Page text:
‘Well. You sees… it’s…’ Granny scrunched up her nose searching for the right way to explain things. ‘You sees, humans were the best at making themselves warm nests. Or houses or whatever you want to call them. Dragons need as much heat as possible – they hate the cold. They seed the nice warm nests we was making in Way Back When, so tried to muscle in on them.’ She took another noisy slurp from her mug, and smothered a burp. ‘It didn’t work too well at first, ‘cos a spikey, spiney dragon don’t exactly tempt you to welcome it into your home does it? They used to have rather a hard time – I means, think of St. George! So the dragons, see, they worked out how to project this… this… fluffiness,’ she screwed up her mouth as if the word had tasted bad. ‘Anyway, that made them a lot more appealing. People saw them and went, ‘Aw, how cute!’ and started taking them into their nice warm homes. Of course, it was the Egyptian dragons that sussed it first, they were real experts. Took it a bit too far though, if you want my opinion.’
Ellis was silent. He kept getting little bursts of swimmy unrealism. He was sitting at the kitchen table in the bonkers old lady’s – he corrected himself – Granny Battle’s house. They were discussing dragons. Cats were dragons. He’d had his t-shirt singed and half his hair burnt to a frazzle. Now his shirt and hair were back to normal after she’d done something. She cooked odour eaters in a frying pan. He’d trodden in one. She said she was a slooth, and she said that she knew where his dad was.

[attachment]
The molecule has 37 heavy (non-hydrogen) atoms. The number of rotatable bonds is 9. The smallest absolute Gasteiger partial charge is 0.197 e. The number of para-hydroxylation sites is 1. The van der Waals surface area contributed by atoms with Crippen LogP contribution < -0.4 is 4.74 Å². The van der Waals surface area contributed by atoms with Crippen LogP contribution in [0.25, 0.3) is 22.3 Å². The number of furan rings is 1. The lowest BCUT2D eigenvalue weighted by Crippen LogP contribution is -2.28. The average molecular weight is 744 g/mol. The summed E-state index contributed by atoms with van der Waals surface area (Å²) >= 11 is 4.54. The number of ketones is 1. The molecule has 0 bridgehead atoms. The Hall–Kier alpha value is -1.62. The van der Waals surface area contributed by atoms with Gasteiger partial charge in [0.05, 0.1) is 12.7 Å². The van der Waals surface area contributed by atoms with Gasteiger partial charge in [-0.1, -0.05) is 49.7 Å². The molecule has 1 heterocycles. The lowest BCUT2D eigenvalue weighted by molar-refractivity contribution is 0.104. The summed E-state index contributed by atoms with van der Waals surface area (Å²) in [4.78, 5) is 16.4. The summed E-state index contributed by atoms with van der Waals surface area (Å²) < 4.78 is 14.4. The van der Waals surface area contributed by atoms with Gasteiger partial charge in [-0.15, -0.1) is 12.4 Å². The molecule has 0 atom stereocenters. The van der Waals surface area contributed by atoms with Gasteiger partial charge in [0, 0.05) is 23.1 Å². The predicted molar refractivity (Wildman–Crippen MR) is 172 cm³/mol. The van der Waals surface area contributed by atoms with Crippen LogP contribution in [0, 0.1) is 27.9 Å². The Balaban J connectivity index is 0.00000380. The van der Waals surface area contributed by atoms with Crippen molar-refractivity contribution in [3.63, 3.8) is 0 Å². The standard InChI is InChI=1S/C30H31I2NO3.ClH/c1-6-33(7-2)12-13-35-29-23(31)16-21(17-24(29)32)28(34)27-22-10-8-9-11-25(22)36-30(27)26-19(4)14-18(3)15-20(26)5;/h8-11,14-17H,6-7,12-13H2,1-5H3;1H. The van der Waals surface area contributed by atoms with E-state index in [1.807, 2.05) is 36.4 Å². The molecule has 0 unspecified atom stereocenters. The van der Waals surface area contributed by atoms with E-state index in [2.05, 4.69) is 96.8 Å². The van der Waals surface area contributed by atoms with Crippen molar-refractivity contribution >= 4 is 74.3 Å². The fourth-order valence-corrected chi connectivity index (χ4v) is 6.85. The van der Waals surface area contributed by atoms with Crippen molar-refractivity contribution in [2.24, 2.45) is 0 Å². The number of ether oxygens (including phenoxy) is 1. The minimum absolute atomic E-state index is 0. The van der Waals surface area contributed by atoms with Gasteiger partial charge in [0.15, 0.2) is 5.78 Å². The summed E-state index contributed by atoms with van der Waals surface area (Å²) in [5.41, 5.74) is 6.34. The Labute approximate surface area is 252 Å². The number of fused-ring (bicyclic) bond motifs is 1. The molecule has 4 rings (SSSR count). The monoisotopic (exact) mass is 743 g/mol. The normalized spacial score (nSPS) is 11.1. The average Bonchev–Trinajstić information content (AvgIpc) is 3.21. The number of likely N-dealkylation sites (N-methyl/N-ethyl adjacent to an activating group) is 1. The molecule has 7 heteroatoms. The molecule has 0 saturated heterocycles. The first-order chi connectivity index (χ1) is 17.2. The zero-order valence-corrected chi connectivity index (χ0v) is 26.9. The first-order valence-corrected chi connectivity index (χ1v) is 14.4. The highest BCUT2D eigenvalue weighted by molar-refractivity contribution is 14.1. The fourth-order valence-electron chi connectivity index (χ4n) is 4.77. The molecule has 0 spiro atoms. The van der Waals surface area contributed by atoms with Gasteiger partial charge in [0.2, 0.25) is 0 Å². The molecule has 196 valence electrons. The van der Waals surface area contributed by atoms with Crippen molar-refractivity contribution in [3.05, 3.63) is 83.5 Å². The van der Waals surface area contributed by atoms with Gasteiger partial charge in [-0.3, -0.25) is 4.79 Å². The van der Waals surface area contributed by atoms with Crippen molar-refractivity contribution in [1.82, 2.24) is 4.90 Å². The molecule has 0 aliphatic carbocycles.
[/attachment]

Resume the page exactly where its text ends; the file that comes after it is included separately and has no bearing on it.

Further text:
He clenched his first under the table until he felt his fingernails dig painfully into his palm, just to remind himself that this was real.
Granny Battle continued.
‘Course, they got it made, really. And they make a fortune out of us.’
‘What?’ asked Ellis, ‘Money fortune? How do they do that?!’
‘Weeeeeeeell, just think of all the stuff we buy them!’ Granny said, ‘The food, the silly fluffy toys, daft little baskets, furry things to hang over radiators, collars with sparkles on! You don’t think those things are actually dreamed up and made by us do you?!’ She sniffed, and muttered, ‘Can’t abide fluffiness in any shape or form. Or sparkles. Especially not sparkles.’
Ellis was getting a bit overloaded. He just stared blankly at her. She sighed.
‘Look, dragons need a hoard, right? Forget about all this ‘sleeping on the hoard’ business, that’s rubbish. They have banks, just like us. Always have had. They make – or get made – all that stuff, and we buy it in cartloads.’
‘But – how – I don’t understand!’ Ellis said, feeling as if his brain was about to implode, ‘We don’t buy that stuff from cats! Or dragons! We buy it in shops… and it must have come from a… a… human to get in the shops, surely?! There can’t be a factory somewhere full of cats – dragons – whatever – making stuff for cats, can there?’
‘Not exactly,’ said Granny Battle leaning back in her chair and folding her arms. ‘But sort of.’
There we go! I’m not entirely sure about the cat-dragon-money-making thing – it might prove relevant later, but then again, it might not. I which case it’ll become the victim of The Big Red Pen. Okay, the delete key. But it’ll stay written somewhere, just in case the vague idea becomes relevant in some other story…
Update: Here’s the next chapter…
Chapter 6 – Battle Stations